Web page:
Appellant was employed by appellee as a passenger coach and mail car cleaner. She was the victim of an accident and suffered injuries on the 18th day of April 1946, while cleaning a mail car used by appellee in the conduct of its interstate transportation business. More than a year thereafter she was located and solicited by a representative of the law firm of Davis, Michel, Yeager and McGinley of Minneapolis, Minnesota, to employ them to represent her in presenting and pressing her claim on account of the accident against appellee, and on the 21st day of June 1947, this firm by instrument in writing was engaged by her to prosecute her claim to settlement or judgment.

These attorneys for more than 20 years before and including 1947 specialized in the procurement, settlement, and trial of personal injury and death claims of railroad employees arising under the Federal Employers' Liability Act. Their clients were confined to claimants or plaintiffs. They were never engaged by, and never represented any railroad company, and in particular they never in any manner represented or acted for the Chicago, Burlington & Quincy Railroad Company. They were regional counsel for the Brotherhood of Railroad Trainmen. Included in its membership were conductors, brakemen, switchmen, switch tenders, flagmen, and train-masters. The members of the law division, the members of the claim department, and management personnel of railroad companies were not members of the Brotherhood. The contact of the representative of the law firm and appellant resulted from a suggestion of an alleged switchman of appellee who was a member of the Brotherhood to the representative to call appellant and discuss her matter. The alleged switchman was not more definitely identified, his name was unknown, and he could not be located.

C. S. McGinley, a member of the Minneapolis law firm, handled the claim after the contract of employment was made by appellant. He notified appellee by letter of June 23, 1947, that his firm represented her. The original letter was sent to F. L. Given, assistant general adjuster of appellee at Omaha, and a copy of it was sent to Tom Smiley, general adjuster at Chicago. This is the first communication of any kind or character the firm, McGinley, or any other person connected with that firm had with appellee or any representative of it concerning appellant or any matter in which she was interested. The second communication was about August 1, 1947, when McGinley and Smiley discussed the claim of appellant but reached no conclusion concerning it. Given had charge of the settlement and adjustment of personal injury claims against appellee arising at Omaha and on its lines west of that city, a fact known to the Minneapolis law firm. Sometime after the McGinley and Smiley conversation, McGinley talked with Given by telephone and asked him if he could and would come to Minneapolis on a specified date for a discussion of the claim of appellant looking towards a possible settlement thereof, and in that conversation he was advised that appellant would then be in that city on the date named.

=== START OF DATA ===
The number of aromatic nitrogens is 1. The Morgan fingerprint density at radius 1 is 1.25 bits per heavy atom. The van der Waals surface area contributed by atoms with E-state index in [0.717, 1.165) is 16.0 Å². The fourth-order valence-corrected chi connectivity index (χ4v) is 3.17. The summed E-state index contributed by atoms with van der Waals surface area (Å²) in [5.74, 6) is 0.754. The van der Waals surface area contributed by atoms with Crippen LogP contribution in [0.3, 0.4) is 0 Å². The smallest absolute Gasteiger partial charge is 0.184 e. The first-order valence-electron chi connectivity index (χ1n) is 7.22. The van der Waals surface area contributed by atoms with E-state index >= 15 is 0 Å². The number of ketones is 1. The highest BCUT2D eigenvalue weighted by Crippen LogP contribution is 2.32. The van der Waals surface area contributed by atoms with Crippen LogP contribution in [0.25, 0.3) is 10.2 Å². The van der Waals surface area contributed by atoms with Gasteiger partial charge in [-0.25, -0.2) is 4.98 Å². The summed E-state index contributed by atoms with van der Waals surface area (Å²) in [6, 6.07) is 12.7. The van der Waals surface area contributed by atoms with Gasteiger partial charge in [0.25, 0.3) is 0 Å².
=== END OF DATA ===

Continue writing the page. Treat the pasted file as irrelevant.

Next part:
Given went to Minneapolis, and saw and negotiated with McGinley concerning a settlement of the claim. He was there two days. He and McGinley met and negotiated at different times during those days. The result of the negotiations was that Given finally offered $3,000 as a compromise settlement and discharge of all claims of appellant against appellee, and no other thing or consideration. Sometime after the offer was made, McGinley advised him that appellant would accept the offer as made. A release to that effect was prepared by Given and left with McGinley. Appellant *813 executed it and Given delivered to McGinley a check of appellee for $3,000, payable to the order of appellant and her attorneys, and McGinley surrendered the release of appellant to Given. The check was endorsed by the payees and cashed.

Given was the only person who in any way acted for appellee in reference to the claim and settlement thereof after notice from McGinley that his firm had been employed by appellant, except the conversation had by Smiley with McGinley. Given did not meet or communicate with appellant and was not in her presence until long after the settlement of her claim on August 15, 1947. He, or any other person connected in any way with appellee, made no offer or representation to appellant or her attorneys, or any of them, that appellee would employ appellant after the settlement in any capacity or for any purpose, or that her seniority rights as an employee of appellee would be restored and continued. Appellant produced no evidence that anyone other than McGinley made any such offer, statement, or representation. The offer given and made in the settlement of the claim was $3,000 to appellant as the sole and full consideration for the final disposition and release of all her claims against appellee. The release executed by appellant correctly recites and evidences the offer of settlement as made and consummated on the 15th day of August 1947. Any statement or representation contrary to the terms of the release made to appellant was by McGinley outside of the presence and without the knowledge of Given or any other representative of the railroad company. It is not even claimed in this case that the unidentified switchman with whom the solicitor for the Minneapolis attorneys claimed to have talked made any such statements. There is no evidence to support the allegations of the reply that the settlement and release of the claim of appellant was the result of fraud, misrepresentation, or mutual mistake.